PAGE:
A new federal climate change report, by scientists from 13 federal agencies, concludes that the country is already feeling the effects of climate change. The report, which contradicts the position of President Trump and members of his cabinet, who argue that the science of climate change as a result of human activities is still unsettled. Precariously, the report is awaiting approval by the administration.

A draft of the report was uploaded to a nonprofit digital library in January, gaining newfound attention when it was published by the New York Times this week.

“Evidence for a changing climate abounds, from the top of the atmosphere to the depths of the oceans,” according to the draft. It also notes the thousands of studies that have documented the effects of climate change. “Many lines of evidence demonstrate that human activities, especially emissions of greenhouse (heat-trapping) gases, are primarily responsible for recent observed climate change.”

The report is a special science section of the National Climate Assessment, mandated by congress every four years. The National Academy of Sciences has signed off on the report, which is now awaiting the go-ahead from the Trump administration before it is officially released.

Katherine Hayhoe, professor of political science at Texas Tech University, and one of the scientists involved in the report, said it was one of “the most comprehensive climate science reports” to date. Another scientist, speaking anonymously to the New York Times, said he was among a number of scientists concerned the administration would suppress the report.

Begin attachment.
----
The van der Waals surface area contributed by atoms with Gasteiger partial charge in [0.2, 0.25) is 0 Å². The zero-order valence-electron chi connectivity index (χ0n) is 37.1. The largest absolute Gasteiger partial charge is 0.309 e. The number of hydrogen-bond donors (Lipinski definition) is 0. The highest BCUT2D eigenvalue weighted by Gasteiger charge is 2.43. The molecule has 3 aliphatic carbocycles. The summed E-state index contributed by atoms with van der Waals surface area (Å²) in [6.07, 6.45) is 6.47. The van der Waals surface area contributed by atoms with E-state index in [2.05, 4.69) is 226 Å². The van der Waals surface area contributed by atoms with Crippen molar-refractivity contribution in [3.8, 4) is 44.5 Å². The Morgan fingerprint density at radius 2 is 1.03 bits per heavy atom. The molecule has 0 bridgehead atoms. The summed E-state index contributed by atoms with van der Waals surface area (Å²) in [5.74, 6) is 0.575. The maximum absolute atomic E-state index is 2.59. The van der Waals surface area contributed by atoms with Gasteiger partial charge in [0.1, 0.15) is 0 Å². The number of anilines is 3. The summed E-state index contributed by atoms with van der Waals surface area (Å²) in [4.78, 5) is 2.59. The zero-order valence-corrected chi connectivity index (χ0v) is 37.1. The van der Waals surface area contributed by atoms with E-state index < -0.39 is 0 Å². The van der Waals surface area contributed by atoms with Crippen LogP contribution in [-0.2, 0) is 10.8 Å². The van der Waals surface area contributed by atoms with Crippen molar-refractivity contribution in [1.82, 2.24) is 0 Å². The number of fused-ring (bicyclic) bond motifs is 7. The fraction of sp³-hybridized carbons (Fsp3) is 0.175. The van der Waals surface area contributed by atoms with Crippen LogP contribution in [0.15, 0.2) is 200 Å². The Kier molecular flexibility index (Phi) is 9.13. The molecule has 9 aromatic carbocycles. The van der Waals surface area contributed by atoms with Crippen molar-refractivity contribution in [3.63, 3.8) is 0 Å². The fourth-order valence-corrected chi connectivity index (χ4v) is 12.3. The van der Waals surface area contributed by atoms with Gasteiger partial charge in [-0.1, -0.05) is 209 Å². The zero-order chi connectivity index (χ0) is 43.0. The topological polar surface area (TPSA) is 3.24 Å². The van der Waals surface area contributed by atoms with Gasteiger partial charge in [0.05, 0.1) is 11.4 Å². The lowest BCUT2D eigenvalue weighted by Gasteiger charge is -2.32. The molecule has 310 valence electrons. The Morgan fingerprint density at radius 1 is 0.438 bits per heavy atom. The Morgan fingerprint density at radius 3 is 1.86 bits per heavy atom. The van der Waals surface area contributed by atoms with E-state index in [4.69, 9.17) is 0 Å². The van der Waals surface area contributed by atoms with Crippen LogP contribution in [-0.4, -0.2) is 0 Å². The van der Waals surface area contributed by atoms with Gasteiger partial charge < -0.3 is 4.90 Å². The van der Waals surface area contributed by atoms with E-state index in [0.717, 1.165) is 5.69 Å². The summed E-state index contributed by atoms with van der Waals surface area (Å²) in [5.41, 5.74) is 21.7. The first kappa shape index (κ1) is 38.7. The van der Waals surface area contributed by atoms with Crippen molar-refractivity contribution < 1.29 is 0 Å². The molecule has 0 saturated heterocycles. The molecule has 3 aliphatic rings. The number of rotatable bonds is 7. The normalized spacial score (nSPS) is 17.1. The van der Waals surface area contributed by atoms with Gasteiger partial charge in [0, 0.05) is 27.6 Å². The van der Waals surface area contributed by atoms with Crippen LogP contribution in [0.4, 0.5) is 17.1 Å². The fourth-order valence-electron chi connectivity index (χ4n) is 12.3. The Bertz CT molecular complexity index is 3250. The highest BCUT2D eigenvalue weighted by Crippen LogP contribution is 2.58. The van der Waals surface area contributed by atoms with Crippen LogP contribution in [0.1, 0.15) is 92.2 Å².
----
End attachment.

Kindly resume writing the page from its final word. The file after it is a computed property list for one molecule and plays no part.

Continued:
The researchers said that even if carbon emissions were halted immediately, the planet would still face 0.50 degrees Fahrenheit (0.30 degrees Celsius) of warming. As things stand now, the report predicts warming by as much as 2 degrees Celsius.

One difficulty in monitoring climate change has been determining when extreme weather is related to climate change. A field of study, called “attribution science” has sought to assess this causality. The report says that it is possible to attribute some extreme weather directly to climate change. With a medium degree of confidence, the report links higher temperatures in the Northern and Western United States, and noted that temperatures in Alaska and the Arctic are warming at rates twice as fast as the global average.

Environmental Protection Agency administrator Scott Pruitt has said he does not believe in a connection between global warming and carbon emissions. His agency is one of 13 that must approve the report by August 18th.

Michael Oppenheimer, a Princeton University professor of geoscience and international affairs, who was not involved in the study, said: “It’s a fraught situation. This is the first case in which an analysis of climate change of this scope has come up in the Trump administration, and scientists will be watching very carefully to see how they handle it.”

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